Friday, October 26, 2007

Rangel’s Tax Plan Reveals Democrats’ Real Intentions

In response to the Republican’s Taxpayer Choice Act offered earlier this month by reform-minded conservative Republicans, the most sweeping tax plan since Jack Kemp's three decades ago, the Democrats have countered with the Rangel-plan, a $3.5 TRILLION barrage of new taxes mostly on working to “pay for reducing the corporate income tax rate from 35% down to 30% and eliminating the AMT. Prompting the esteemed Wall Street Journal to call him “an honorary supply-sider,” at least regarding corporate taxes.

While the GOP plan would establish a radically simplified, flatter tax for an estimated 90 percent to 95 percent of all income-tax filers, the Democrats plan would mean higher taxes across the board for all working Americans, except those who incorporate.

Under the Taxpayer Choice Act taxpayers presumably would accept this offer: Give up all your current deductions, and your annual earnings up to $100,000 would be taxed at 10 percent, with a 25 percent rate on everything above that. But that's not all. The bill would repeal the hated Alternative Minimum Tax (AMT), giving up $840 billion in revenue over the next 10 years. Government would have to get leaner.

The "Taxpayer Choice Act," introduced on Thursday October 11, 2007, is sponsored by three influential junior members. They are headed by Rep. Paul Ryan of Wisconsin, ranking Republican on the Budget Committee, in his fifth term in Congress. But Kemp was also a lone wolf when he introduced his across-the-board tax cut, which became the heart of President Ronald Reagan's economic program.

As his response, House Ways & Means Committee Chairman Charles Rangel yesterday dropped a 500-page-plus bomb on New York, as well as the rest of the nation - a $3.5 trillion tax bill.

The Harlem Democrat calls it "the mother of all tax reform," and it has its merits. But, on balance, it's bad news for the Big Apple.

According to J.D. Foster (the Norman B. Ture senior fellow in fiscal policy at the Heritage Foundation) “Of the bill's many bad provisions, the worst is a new 4 percent surtax on married filers with adjusted gross incomes (AGI) above $200,000 (4.6 percent for even higher income filers). What's with that? Obviously, Chairman Rangel sees the importance of lowering marginal tax rates - hence his cut on the corporate side. So why raise tax rates for married couples, individuals and small businesses? This is serious economic policy schizophrenia.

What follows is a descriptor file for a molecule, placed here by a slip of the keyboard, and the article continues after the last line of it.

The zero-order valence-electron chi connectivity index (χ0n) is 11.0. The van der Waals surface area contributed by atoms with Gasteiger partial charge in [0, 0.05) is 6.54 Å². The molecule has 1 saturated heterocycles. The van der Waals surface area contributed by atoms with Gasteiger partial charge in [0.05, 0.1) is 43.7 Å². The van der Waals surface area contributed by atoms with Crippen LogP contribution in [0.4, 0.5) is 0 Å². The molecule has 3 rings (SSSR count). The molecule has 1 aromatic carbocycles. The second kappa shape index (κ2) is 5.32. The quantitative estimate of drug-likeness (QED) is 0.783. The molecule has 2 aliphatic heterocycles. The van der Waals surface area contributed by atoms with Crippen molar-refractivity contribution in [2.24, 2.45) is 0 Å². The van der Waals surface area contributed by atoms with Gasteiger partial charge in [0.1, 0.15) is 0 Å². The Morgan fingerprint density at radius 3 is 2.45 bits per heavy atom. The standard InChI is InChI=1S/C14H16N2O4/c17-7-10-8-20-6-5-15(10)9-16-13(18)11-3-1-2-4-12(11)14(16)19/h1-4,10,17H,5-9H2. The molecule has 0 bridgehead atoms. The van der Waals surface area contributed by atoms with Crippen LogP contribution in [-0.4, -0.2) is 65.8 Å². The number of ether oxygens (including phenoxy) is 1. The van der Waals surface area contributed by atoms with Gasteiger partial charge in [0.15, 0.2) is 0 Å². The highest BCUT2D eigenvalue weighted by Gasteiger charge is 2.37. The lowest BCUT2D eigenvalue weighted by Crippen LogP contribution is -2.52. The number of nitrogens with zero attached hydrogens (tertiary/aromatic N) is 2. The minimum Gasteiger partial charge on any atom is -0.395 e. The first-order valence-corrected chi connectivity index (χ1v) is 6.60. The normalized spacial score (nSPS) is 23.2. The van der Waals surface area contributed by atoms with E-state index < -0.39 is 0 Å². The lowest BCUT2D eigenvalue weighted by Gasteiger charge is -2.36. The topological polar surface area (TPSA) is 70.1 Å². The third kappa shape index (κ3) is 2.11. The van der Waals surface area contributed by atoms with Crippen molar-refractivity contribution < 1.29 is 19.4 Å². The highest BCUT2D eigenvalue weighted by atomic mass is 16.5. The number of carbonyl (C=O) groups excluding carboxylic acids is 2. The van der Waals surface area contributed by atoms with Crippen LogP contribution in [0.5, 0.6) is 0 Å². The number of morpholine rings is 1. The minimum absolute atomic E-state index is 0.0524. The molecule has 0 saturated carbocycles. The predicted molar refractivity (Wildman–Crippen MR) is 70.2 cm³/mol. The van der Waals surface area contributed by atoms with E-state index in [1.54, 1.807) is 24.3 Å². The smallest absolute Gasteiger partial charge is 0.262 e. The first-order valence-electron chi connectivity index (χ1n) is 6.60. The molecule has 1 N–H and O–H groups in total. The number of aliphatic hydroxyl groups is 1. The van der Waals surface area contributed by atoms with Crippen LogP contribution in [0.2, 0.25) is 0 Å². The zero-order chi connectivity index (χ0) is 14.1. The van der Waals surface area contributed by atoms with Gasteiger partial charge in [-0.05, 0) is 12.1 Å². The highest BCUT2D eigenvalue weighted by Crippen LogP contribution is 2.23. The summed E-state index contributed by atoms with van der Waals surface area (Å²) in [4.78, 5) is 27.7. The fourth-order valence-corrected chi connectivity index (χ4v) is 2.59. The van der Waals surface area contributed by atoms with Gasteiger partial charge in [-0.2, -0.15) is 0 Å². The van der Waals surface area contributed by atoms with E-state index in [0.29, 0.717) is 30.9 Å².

“Note also that the surtax applies to adjusted gross income (AGI), not taxable income - a backdoor way of phasing down the amount of itemized deductions taxpayers can take. Perhaps Rep. Rangel can explain what he has against charitable contributions, or the deduction for state and local taxes or the home-mortgage deduction.”

The Wall Street Journal is even less impressed with the Rangel plan, “All of this is done in the name of tax "fairness," but it's hard to see how this would make the U.S. code more equitable. Millions of those who'd receive the tax credits already pay no income tax, so they would merely be getting another government subsidy. The group that gets slammed hardest is the entrepreneurial class. Tax Foundation data show that three of four taxpayers in the highest income tax bracket are small business owners or farmers. If Mr. Rangel's plan ever becomes law, look for millions of Americans and small-businesses to "incorporate" themselves so they can pay the lower corporate rate. Previous tax reforms have tried to keep the corporate and top income tax rates equal precisely to avoid this kind of tax gaming.

“We sympathize a little with Mr. Rangel, whose bad luck has been to take over his tax chair just when the AMT is becoming the tax that ate the middle-class in the high-tax "blue" states of New York, California and New Jersey. Democrats are desperate to avoid blame for this, even as they've boxed themselves in with their "paygo" promises of the past few years."

As detractors note, “Its beauty is as a signal of Democratic intentions for 2009. Mr. Rangel is showing the world what he wants the tax code to look like if Democrats run the entire government. None of the Presidential candidates will admit this before November 2008, but give Mr. Rangel credit for having the courage of Hillary Clinton's convictions.”

Yes indeed, Charles Rangel has the courage of Hillary Clinton’s and John Edwards’ convictions alright, but that’s easier for him...he isn’t running in 2008.


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